Importance of maintaining legal readiness

  • Published
  • By 354th Fighter Wing Legal Office
  • 354th Fighter Wing legal office
Readiness is a constant duty for all Airmen. We relentlessly train, study and prepare for the challenges, real or envisioned, that we are likely to face in our chosen fields. Unfortunately, the same rigor is often not applied to our personal matters. If you had to deploy at a moment's notice, could you answer the following questions?

· Who will take care of my children if I die?
· Who would make medical decisions for me if I am unable?
· Who will get my possessions if I die and how do I make sure they do?
· Who will take care of my bills and will they need a power of attorney?

If you don't know the answers to these questions, you may not be legally ready. Legal readiness is the degree to which Air Force members are ready to deploy in their personal capacity. Legal readiness involves awareness of personal legal issues which may arise during a deployment and the remedies available to mitigate any adverse effects.

As military members, we have agreed to be ready to deploy worldwide at a moment's notice. Contingency situations may arise that do not provide the luxury of time before a deployment to get legal affairs in order. The process ensures that those deploying are medically cleared to deploy and that they ensure their financial information is updated. However, very few think about legal readiness outside of Law of Armed Conflict training. Nonetheless, legal readiness is an important aspect of everyone's overall readiness.

"Being legally ready is extremely important," said Tech. Sgt. Alexander Puma, 354th Fighter Wing Office of the Staff Judge Advocate NCO in charge of civil law. "When I was deployed, many members had legal issues come up and were not legally ready. Issues from divorce to who is taking care of your vehicle are very important and can add to an already stressful deployment."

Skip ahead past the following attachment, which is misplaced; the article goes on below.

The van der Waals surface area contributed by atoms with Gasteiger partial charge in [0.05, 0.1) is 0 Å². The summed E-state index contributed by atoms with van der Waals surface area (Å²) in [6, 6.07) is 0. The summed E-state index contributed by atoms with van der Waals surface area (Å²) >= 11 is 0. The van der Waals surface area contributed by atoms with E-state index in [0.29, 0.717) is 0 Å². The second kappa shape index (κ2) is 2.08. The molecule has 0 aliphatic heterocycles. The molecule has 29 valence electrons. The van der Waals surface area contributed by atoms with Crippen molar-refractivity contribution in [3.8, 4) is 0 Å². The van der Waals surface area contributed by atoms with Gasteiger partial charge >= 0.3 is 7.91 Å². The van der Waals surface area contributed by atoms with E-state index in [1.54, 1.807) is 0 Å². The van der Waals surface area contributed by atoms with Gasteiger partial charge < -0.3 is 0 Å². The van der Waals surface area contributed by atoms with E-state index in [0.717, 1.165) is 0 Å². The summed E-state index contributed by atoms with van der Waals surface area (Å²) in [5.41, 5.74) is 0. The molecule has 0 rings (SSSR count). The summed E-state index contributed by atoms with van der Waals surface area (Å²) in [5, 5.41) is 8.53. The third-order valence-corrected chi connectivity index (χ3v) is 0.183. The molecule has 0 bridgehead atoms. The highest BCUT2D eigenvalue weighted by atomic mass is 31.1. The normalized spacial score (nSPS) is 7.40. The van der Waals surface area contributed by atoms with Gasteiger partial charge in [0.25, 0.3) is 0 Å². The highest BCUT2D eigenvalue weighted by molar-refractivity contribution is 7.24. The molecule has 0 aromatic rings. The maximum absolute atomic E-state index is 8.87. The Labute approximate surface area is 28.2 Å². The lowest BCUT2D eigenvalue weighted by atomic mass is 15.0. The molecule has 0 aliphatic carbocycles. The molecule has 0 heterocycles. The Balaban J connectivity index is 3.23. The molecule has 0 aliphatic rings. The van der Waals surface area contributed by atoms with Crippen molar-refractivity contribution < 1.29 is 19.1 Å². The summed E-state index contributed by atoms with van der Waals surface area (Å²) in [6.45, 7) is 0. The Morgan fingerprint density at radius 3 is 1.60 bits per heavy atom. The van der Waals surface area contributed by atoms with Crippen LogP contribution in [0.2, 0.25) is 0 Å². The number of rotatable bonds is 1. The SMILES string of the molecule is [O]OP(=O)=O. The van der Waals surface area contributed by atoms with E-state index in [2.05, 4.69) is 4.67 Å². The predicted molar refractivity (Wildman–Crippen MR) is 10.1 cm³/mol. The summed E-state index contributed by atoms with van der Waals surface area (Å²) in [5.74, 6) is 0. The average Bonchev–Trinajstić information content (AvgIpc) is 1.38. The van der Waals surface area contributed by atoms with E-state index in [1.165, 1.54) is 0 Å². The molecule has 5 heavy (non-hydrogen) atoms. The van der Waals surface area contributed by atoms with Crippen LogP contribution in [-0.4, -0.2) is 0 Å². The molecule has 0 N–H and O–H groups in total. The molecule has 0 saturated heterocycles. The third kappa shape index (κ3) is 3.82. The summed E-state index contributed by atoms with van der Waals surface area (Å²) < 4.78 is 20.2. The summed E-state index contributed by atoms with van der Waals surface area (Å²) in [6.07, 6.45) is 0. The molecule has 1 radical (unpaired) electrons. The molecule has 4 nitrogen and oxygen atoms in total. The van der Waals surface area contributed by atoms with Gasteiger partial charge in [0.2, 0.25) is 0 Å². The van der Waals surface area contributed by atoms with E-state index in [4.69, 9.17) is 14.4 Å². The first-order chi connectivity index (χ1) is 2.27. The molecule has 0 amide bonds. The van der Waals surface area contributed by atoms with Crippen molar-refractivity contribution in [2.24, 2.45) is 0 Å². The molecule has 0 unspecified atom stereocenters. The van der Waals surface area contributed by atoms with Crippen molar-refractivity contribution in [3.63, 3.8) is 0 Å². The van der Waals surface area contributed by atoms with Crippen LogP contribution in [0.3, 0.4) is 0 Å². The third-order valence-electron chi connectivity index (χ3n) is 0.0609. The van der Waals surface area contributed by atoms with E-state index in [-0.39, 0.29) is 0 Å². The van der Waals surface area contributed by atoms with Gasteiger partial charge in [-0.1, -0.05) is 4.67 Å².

Many times, members show up in theater with legal issues that if thought through and brought to the attention of the home station legal office, the toll taken on the member and unit at the deployed location would have been mitigated.

When Tech. Sgt. Thalia Ruiz, 354th FW Office of the Staff Judge Advocate NCO in charge of military justice, was deployed to Joint Base Balad, Iraq, she experienced firsthand the negative effects of Airmen failing to plan ahead regarding legal readiness.

"Unfortunately, members must think of worst case scenarios when it comes to their affairs and make a plan," she said. "While it is humanly impossible to anticipate every conceivable issue that may arise while away from home, a member may be able to mitigate some issues by using a Power of Attorney, allowing someone they trust to legally take care of their affairs."

Some of the legal issues that she observed while in theater included Airmen selling a home, going through divorce, medical POAs for children, financial issues and registering vehicles.

Aside from anticipating what may happen, members must remember they are responsible for their family, finances and households while deployed. Some individuals fail to realize that when deployed these issues cannot be neglected. Though most financial institutions will work with a deployed member, one may easily find themselves dealing with an institution that is not able or willing to accommodate the member. Every member must take the time to review their finances and visualize problems may surface during an absence and plan accordingly.

Seeking legal advice prior to a deployment can help identify issues and provide solutions. Wills, POAs and healthcare directives all require consultation with an attorney and document production. Other areas such as credit reports, taxes and benefits may generate legal questions. At a minimum, members and their families should visit their local legal office to ensure all questions are answered and all documents are complete at least a couple of weeks prior to deployment.

Air Force readiness is often framed in terms of unit, mission and at times agency readiness. All of those are built on a foundation of personal, and by extension, family readiness. If distracted by personal circumstances, the focus in not on mission execution. The 354th FW Office of the Staff Judge Advocate is here to help answer your questions and ensure that you and your families are legally prepared for any deployment or emergency.